Among different groups of microorganisms, bacteria may play an important role in bioremediation because most of them may adapt easily to unfavorable conditions. Some strains of Bacillus , Pseudomonas and Streptomyces have successfully been used as biosorbents (Yilmaz 2003, Gabr et al. 2008, Vijayaraghavan and Yun 2008). Although most of these microorganisms studied for metal bioremediation were isolated in metal-polluted areas, especially industrial wastewaters and mine tailings (Panchanadikar 1994, Samuel et al. 2012). Therefore, their metal resistance might be due to their ability to prevent metal absorption and/or accumulation through some metal-excluding mechanism, or because of genetically determined detoxification processes (Saier 2003, Marrero-Coto et al. 2010). For this reason, they might be less suitable for bioremediation than those able to absorb and accumulate metals in their biomass (Romero et al. 2006, Monge-Amaya et al. 2008).

The Mexican Pacific coast receives contaminants from natural and anthropic sources. Among these, the Pb and Cd contents in fish and seafood indicate the extent of their environmental impact, which in some cases may reach the level of concern for human health (Frías-Espericueta et al. 2010). In this study two bacterial species were adapted to high external concentrations of Cd and Pb, in order to evaluate their ability to remove one or both of these metals by biosorption.


Isolation and adaptation to metals

Samples of urban wastewater were plated onto trypticase soy agar medium (TSA), and incubated at 30 ºC for 24 h to allow bacterial growth. Colonies with different morphologies were purified with standard procedures (APHA 1992) and maintained on TSA. The pure strains were adapted to Cd and Pb with the adaptive pressure selection technique (Monge-Amaya et al. 2008), using progressively increasing concentrations up to values higher than those reported for mining effluents.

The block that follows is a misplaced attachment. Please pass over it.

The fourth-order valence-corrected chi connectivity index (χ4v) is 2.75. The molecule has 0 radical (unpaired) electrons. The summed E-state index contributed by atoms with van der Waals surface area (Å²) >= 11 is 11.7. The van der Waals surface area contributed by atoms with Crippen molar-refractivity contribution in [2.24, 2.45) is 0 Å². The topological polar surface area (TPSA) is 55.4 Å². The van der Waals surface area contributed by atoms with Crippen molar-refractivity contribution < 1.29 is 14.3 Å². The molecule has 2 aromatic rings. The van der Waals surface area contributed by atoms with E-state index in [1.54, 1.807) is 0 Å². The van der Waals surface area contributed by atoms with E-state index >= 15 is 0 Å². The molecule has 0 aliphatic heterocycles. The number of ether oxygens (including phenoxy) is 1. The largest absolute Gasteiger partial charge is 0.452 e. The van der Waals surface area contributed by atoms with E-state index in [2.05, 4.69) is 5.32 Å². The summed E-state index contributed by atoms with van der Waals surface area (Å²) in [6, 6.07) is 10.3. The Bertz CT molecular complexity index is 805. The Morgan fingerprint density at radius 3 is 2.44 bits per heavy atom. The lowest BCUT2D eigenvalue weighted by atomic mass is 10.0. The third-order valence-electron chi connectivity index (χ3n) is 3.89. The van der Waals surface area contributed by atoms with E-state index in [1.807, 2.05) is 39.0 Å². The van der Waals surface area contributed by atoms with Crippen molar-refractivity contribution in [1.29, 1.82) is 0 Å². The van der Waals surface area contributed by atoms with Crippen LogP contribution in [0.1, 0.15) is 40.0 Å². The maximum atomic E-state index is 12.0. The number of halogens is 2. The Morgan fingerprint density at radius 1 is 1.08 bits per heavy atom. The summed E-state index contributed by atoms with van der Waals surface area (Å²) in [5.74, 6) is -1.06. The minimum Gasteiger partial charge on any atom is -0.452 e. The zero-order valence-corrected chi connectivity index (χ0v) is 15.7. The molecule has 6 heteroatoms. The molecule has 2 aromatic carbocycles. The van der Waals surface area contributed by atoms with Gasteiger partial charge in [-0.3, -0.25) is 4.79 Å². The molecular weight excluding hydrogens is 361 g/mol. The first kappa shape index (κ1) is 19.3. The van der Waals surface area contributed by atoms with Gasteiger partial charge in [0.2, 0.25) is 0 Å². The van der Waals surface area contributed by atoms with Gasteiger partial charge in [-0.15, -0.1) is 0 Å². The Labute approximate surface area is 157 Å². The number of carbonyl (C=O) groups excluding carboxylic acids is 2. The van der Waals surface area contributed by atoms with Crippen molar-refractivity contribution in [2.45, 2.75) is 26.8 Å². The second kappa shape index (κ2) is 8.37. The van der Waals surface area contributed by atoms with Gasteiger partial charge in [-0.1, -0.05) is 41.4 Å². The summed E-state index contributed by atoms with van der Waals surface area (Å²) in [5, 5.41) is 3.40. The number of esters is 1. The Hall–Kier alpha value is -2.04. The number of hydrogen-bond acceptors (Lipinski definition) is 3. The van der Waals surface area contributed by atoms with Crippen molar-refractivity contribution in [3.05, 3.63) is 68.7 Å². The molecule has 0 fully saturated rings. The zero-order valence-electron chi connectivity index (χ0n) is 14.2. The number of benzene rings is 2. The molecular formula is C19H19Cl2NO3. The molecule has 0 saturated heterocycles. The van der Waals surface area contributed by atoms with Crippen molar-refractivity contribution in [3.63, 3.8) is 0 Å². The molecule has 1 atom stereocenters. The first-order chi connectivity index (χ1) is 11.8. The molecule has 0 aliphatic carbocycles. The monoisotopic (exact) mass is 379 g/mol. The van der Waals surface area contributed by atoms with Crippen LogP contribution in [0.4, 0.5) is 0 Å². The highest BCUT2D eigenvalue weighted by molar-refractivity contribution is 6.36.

For this, the strains were grown in liquid trypticase soy (TS) medium spiked with concentrations of Cd increasing from 0.25 to 2.83 mg/L and from 2.5 to 17.4 mg/L of Pb. The lowest concentrations selected correspond to the respective chronic concentration criterion (CCC; USEPA 2013). The highest concentrations were higher than those found in mining effluents (0.309 mg/L for Cd and 6 mg/L for Pb) by Ruíz-López et al. (2010) and Lavado et al. (2010).

Adaptation was evaluated comparing the growth rate and the bacterial concentration determined as optical density (OD), absorbance at 680 nm of the initial, non-adapted strain, to that of the strain grown in metal-added TS medium. The OD readings were taken after 12 and 24 h, since preliminary experiments with adapted and non-adapted strains showed that in both cases, these periods of time marked the end of exponential growth and the onset of the stationary phase of growth, respectively. Adaptation was assumed when growth rates and OD values of the adapted strains were significantly higher than those determined in the non-adapted strain (Samuel et al. 2013).

Identification of adapted strains